Friday, February 10, 2012

Proud to be Black

Run-DMC was not the first rap group I ever heard, but they were the first that I actively listened to. To a little kid in a Pennsylvania redneck town like me, Run-DMC busted out the sickest jams around. Everyone else in my family had their own taste in pop music that was well represented in our household. My dad was in charge of supplying the records, but he would not bend to my requests to bring Metallica records into the fold. He did, however, come home with a handful of Run-DMC singles for me to listen to. Perhaps they would be the start of my establishing my own niche in the family music collection instead. At eight years old, I obviously knew nothing about rap music or its history. I just knew that I loved this new sound coming out of the radio speakers.
Hip-hop culture hit the mainstream like the atomic bomb in the mid ‘80s. Suddenly, redneck kids were attempting the Human Beat Box and walked around town with ghetto blasters like they were Radio Raheem in
Do the Right Thing. Run-DMC and LL Cool J battled it out to be the kings of this transition, at least until a trio of smartass white kids called the Beastie Boys hit it huge with a single called “Fight for Your Right (to Party).”
When I first moved to California in the late ‘80s, I found out the hard way that Run-DMC were already passé amongst my fellow little kid rap fans. Little did they know that none of their favorites would be relevant past 1990, rendered obsolete by hardcore gangsta rap. Run-DMC has managed to stand the test of time. I still overhear people listening to them occasionally.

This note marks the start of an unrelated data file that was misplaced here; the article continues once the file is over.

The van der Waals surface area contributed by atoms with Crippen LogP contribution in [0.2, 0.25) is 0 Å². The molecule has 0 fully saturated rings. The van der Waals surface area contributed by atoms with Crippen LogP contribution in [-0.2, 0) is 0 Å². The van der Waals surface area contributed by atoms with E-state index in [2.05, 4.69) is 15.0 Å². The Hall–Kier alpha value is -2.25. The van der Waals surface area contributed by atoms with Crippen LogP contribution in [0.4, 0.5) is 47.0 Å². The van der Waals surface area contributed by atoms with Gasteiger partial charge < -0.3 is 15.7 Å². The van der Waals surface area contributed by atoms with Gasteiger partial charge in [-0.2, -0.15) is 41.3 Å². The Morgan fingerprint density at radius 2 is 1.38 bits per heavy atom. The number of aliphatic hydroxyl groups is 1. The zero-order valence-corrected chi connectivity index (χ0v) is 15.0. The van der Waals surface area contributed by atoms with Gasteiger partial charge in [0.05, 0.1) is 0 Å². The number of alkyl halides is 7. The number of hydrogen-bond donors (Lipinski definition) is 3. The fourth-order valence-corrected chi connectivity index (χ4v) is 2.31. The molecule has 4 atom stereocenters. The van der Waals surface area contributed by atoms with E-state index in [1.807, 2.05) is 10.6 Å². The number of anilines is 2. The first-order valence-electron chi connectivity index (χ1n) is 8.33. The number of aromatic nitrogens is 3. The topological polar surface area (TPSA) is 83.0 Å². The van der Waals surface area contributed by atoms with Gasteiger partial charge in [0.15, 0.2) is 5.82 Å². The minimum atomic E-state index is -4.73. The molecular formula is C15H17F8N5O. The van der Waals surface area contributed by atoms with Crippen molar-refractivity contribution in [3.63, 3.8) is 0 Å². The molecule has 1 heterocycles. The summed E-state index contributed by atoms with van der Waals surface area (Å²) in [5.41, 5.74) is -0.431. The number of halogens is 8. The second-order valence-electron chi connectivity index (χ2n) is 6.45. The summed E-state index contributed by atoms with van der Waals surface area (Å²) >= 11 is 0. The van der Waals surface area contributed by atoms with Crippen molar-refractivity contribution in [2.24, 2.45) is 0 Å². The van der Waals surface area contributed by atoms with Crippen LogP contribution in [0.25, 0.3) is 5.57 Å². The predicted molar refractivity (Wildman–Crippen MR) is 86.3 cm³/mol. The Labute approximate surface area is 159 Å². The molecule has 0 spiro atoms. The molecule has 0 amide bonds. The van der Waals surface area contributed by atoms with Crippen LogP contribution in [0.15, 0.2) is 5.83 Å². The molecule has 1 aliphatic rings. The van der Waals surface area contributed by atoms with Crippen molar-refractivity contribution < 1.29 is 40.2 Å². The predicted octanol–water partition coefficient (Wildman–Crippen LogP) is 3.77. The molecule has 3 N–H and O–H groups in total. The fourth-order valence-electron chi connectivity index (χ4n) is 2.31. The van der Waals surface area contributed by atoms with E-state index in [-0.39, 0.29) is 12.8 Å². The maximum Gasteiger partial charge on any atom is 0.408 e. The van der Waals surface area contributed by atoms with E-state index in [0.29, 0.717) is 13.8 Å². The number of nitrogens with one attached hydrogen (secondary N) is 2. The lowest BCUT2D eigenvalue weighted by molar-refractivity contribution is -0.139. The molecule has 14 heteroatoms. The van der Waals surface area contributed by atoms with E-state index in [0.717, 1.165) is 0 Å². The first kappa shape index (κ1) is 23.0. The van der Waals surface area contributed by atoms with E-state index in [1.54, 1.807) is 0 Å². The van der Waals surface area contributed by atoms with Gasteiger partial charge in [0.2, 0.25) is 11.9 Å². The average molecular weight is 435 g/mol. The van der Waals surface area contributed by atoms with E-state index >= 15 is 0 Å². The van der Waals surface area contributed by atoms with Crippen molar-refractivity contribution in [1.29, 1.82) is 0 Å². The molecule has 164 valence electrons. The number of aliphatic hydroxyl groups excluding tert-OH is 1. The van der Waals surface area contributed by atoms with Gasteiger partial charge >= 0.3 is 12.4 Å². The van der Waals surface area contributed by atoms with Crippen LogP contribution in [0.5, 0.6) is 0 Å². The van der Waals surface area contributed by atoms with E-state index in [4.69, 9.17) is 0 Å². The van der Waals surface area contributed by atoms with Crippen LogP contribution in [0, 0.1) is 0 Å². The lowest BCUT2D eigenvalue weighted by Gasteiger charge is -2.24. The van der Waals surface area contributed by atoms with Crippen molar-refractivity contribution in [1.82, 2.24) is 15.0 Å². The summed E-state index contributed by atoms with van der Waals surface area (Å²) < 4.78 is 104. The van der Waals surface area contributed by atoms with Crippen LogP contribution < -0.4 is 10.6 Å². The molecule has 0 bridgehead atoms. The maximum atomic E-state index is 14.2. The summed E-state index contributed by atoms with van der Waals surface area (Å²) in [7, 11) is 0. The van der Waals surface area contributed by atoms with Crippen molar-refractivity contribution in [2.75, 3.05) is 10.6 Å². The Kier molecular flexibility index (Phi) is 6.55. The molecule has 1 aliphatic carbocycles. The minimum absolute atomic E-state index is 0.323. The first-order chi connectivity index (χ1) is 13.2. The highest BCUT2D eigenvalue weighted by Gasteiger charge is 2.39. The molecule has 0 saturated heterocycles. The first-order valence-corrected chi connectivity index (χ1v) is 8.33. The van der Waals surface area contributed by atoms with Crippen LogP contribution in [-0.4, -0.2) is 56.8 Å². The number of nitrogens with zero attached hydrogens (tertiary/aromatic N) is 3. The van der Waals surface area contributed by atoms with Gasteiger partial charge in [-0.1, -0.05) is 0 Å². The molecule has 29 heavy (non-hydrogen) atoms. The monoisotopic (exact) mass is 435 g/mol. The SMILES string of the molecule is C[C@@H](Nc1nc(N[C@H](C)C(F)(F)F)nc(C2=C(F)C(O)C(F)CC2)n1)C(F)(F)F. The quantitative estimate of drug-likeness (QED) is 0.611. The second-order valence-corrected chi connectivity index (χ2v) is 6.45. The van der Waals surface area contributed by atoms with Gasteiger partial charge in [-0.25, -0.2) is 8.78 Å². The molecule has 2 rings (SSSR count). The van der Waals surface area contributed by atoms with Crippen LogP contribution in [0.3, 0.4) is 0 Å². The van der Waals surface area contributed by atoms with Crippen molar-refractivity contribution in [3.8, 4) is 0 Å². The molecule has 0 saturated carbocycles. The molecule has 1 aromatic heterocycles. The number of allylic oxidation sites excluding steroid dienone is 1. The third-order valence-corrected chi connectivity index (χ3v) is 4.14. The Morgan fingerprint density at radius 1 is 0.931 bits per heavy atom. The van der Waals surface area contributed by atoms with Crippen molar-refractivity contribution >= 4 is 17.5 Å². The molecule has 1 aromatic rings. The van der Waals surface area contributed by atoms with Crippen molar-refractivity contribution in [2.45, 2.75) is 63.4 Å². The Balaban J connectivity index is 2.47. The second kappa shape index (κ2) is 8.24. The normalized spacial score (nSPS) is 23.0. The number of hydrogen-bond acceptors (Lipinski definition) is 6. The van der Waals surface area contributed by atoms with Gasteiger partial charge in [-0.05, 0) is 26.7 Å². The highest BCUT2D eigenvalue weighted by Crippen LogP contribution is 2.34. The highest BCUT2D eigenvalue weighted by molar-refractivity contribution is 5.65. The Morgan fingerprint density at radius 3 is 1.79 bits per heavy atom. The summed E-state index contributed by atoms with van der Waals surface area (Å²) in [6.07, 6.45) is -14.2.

Raising Hell
isn’t Run-DMC’s best album, but it is my favorite. The first four songs are classics, including the smash hit cover of Aerosmith’s “Walk This Way.” Sure, the middle section drags, but “You Be Illin’” picks it back up. Unfortunately, “Dumb Girl” slows it right back down. Songs about dumb girls can be funny, but this one is, well, dumb. Maybe that was the point. “Proud to Be Black” closes the album on a high note. The normally lighthearted Run-DMC get serious with this rap, lyrically rejecting the slave mentality in favor of standing up for oneself and looking past things like skin color. Hopefully the human race will be able to cure the cancer of racism someday.

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